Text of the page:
We didn’t have a “summer holiday” this year as finances wouldn’t allow – although, the end of the school holiday culminated in a weekend in London. It would probably have been less expensive for us fly from Hurn to “somewhere” abroad for a week than the exorbitant amount of money we managed to get through in the capital. Never mind – it’s “only” money, isn’t it?
My son, at the tender age of 12, found his spiritual home at Camden Market. He’s a tad young to actually “be” a Goth or an Emo but his taste in clothing very definitely veers towards “Emo” and Camden is, indeed, Emo heaven. He’s been after a long leather trench coat for a very long time. He hasn’t actually nagged about getting one as he’s far too subtle for that – he just bookmarked so many webpages showing the sort of coat he wanted that my PC very nearly ground to a complete halt. I’ve now been able to delete all the bookmarks because, at Camden, he found one. Kerching. He also found some absolutely inappropriate tee-shirts (the kind that make grandparents spin in their graves prior to their actual demise). Kerching. We drew the line at some truly vile black boots which appeared to have coiled springs located in their soles.
From Camden, where 1½ hours’ parking cost us nearly £7.00, we headed towards Shaftesbury Avenue where the iconic Forbidden Planet shop is situated. Another paradise for artistic kids and adults who like comic books, models of comic book heroes and posters. I didn’t grumble (and what’s more I didn’t allow my husband to grumble either) when son chose a couple of books he wanted to buy. I’m just very happy that I have a child who enjoys reading. I realised we’d actually managed to find bargain parking in Camden when I was charged £11.00 for 2 hours in an NCP in Gerard Place in Chinatown. Kerching. My only solace was that public transport for three of us would have equalled the amount we spent and at least we had the convenience of having the car with us. But, by the time evening came and we were due to see Omid Djalili as Fagin in “Oliver” at the Theatre Royal, Drury Lane, I’d decided that I’d actually had enough driving in London for one day and we actually took cabs to and from the theatre. Kerching.
The show was marvellous – it far surpassed my expectations (because, having been a very regular theatre-goer when I lived in London, I’ve sadly now become accustomed to being rather disappointed by touring theatre companies’ visits to Bournemouth which, try as they might, simply DO NOT match up to West End theatre productions). Three seats in the stalls, however (well ... if I’m going to see a good show, I want to sit in good seats – very good seats) cost us more than two nights in our hotel. Kerching. Never mind. This was our summer holiday!
We headed back to Bournemouth on Sunday – early in the day – in order (a) that we wouldn’t be tempted to spend any more money and (b) that the uber-cool kid in the long leather coat could get an early night or two before re-starting school today. And yesterday son’s face showed the benefit of the first early night – the mandatory Goth dark circled eyes had disappeared and a 12 year old boy was bright-eyed and bushy tailed. But as the day wore on the bright-eyed kid transformed into a very, very subdued little boy.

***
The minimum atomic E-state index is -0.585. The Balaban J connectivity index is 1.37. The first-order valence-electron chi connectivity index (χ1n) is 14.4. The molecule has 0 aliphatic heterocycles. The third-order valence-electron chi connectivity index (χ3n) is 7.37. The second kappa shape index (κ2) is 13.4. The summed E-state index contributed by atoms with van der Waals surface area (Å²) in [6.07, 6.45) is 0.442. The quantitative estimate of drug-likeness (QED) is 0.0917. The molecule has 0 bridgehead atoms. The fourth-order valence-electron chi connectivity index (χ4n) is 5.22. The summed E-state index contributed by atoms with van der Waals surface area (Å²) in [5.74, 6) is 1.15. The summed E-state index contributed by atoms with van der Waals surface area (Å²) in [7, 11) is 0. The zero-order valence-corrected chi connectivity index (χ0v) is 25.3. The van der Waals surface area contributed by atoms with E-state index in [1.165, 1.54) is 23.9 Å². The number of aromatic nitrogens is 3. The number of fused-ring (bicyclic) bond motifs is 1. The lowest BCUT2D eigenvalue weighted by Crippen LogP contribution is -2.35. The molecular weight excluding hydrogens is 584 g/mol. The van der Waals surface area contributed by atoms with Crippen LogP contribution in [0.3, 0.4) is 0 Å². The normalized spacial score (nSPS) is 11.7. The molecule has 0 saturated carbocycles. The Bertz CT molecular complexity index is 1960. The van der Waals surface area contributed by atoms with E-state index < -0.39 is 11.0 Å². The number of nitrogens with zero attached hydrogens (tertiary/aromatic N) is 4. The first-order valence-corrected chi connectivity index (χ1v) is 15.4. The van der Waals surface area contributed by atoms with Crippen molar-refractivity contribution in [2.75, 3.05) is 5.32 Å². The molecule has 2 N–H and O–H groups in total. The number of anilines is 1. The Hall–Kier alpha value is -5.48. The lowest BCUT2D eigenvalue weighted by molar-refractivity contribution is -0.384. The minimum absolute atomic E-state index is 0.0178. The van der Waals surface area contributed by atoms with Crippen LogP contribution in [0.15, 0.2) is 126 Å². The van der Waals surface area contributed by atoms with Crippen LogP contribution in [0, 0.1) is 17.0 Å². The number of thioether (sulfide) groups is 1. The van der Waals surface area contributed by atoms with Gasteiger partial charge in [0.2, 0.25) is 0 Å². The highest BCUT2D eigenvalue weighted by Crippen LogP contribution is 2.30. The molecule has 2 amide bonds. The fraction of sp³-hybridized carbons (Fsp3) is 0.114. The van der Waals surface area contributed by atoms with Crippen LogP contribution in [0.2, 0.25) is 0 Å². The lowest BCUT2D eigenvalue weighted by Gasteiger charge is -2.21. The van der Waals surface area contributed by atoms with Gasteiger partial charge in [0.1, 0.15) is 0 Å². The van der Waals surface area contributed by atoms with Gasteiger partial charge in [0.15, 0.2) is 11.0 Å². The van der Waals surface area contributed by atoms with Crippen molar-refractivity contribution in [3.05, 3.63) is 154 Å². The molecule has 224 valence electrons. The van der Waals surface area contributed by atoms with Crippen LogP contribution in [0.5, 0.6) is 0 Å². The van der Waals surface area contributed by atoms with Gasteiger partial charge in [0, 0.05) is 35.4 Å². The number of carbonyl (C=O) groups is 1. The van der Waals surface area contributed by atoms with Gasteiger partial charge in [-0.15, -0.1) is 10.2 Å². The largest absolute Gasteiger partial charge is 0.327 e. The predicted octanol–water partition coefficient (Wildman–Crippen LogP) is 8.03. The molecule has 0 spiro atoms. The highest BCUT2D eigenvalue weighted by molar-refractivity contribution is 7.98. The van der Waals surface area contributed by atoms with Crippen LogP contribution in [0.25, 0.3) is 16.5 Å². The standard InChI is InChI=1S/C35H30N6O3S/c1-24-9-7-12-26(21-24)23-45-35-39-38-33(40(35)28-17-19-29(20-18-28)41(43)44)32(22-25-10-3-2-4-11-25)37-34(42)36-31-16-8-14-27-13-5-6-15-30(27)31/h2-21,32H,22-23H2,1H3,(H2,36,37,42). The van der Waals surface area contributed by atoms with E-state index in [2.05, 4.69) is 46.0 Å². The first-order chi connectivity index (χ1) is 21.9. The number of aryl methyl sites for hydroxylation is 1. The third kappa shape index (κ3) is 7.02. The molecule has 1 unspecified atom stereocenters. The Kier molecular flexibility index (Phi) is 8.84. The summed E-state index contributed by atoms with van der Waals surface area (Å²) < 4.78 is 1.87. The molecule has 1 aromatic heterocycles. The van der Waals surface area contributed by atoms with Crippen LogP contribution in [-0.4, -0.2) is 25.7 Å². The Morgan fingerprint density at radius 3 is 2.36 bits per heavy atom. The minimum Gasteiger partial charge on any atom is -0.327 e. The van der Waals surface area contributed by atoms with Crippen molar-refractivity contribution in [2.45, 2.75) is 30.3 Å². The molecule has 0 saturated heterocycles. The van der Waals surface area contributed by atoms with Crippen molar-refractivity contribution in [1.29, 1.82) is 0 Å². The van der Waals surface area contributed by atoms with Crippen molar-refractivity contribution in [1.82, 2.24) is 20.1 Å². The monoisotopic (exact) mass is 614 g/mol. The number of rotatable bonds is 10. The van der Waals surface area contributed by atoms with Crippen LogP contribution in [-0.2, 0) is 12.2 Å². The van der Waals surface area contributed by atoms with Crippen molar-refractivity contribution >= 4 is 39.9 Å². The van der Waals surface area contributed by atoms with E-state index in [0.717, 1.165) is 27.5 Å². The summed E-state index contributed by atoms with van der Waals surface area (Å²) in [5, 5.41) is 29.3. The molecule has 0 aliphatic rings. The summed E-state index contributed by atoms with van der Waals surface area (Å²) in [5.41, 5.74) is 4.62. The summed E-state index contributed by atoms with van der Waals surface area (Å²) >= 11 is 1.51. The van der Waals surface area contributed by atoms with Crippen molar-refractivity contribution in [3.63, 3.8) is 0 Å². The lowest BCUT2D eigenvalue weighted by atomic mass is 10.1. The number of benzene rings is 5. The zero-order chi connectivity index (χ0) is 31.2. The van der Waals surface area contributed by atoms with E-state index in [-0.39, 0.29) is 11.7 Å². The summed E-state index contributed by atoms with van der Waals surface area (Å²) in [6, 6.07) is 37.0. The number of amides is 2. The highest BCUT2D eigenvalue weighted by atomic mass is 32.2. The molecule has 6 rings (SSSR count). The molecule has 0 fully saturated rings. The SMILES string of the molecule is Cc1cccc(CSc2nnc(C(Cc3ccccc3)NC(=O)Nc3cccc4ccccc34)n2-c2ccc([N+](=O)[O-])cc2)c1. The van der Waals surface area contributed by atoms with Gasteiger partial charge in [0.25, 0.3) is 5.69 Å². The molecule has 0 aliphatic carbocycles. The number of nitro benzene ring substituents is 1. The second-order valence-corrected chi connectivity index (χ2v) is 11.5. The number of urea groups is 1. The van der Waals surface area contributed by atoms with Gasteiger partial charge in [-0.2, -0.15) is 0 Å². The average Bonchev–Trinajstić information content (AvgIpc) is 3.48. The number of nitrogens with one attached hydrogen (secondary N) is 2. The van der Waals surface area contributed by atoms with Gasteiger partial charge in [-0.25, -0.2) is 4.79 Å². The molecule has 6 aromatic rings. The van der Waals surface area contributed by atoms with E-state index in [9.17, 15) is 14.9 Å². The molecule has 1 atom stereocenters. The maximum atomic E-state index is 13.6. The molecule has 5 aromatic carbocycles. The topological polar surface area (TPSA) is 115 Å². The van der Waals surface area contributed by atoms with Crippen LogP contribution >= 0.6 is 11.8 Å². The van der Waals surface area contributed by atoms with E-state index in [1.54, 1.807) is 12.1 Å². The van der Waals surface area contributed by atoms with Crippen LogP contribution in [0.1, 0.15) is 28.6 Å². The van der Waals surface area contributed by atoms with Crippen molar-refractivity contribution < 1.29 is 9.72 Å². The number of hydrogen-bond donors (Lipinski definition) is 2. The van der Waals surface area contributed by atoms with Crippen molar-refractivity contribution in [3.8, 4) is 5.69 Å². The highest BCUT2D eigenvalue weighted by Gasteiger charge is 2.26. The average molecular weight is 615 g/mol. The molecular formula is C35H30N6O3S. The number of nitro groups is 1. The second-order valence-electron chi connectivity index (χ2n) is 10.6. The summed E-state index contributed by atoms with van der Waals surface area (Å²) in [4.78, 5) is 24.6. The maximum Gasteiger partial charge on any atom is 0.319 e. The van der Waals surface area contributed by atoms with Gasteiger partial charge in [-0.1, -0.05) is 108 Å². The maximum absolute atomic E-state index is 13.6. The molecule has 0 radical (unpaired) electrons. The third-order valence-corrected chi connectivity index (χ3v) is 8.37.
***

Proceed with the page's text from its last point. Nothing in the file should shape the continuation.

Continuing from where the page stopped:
He’d had a hard, hard year in Year 7 last year. He’d been looking forward to attending a school with fantastic facilities and specialising in his favourite subject – art – but the reality of actually being there had hit him with a huge shock. He’d been the victim of several very nasty bouts of bullying (actually resulting in the suspension of several older boys); his lessons had been continually disrupted by constant changes in staff and really he was NOT looking forward to his first day back in Year 8. When I took him to school this morning, he looked very young and very forlorn (his appearance not actually being helped by the fact that age 11 jackets and trousers were miles too short for him and age 12 apparel is miles too long). He didn’t glance back at me when he got out of the car but it pained me to leave him there and I have been worried all day long.
When I collected him this afternoon, a Year 8 kid got into the car. Not uber-cool, not forlorn, just a Year 8 schoolboy. Apparently the day hadn’t gone as badly as he’d been expecting it to and the Year 7 boys were now the objects of the derision of the Year 10 and 11 boys. Year 8 and Year 9 boys seem to escape the worst of the bad treatment. The Year 8 schoolboy I bought home with me was hopeful that the rest of this year will go well and that he’ll be able to settle in and get some work done. He was wondering whether there was anything that he could do to help the Year 7 boys settle in quickly and not have such a rough ride in their first year at “big school” as he did.
Good to know, as a parent, that despite his uber-cool holiday demeanour and his quite strange taste in attire, my Year 8 schoolboy seems to have his heart very much in the right place.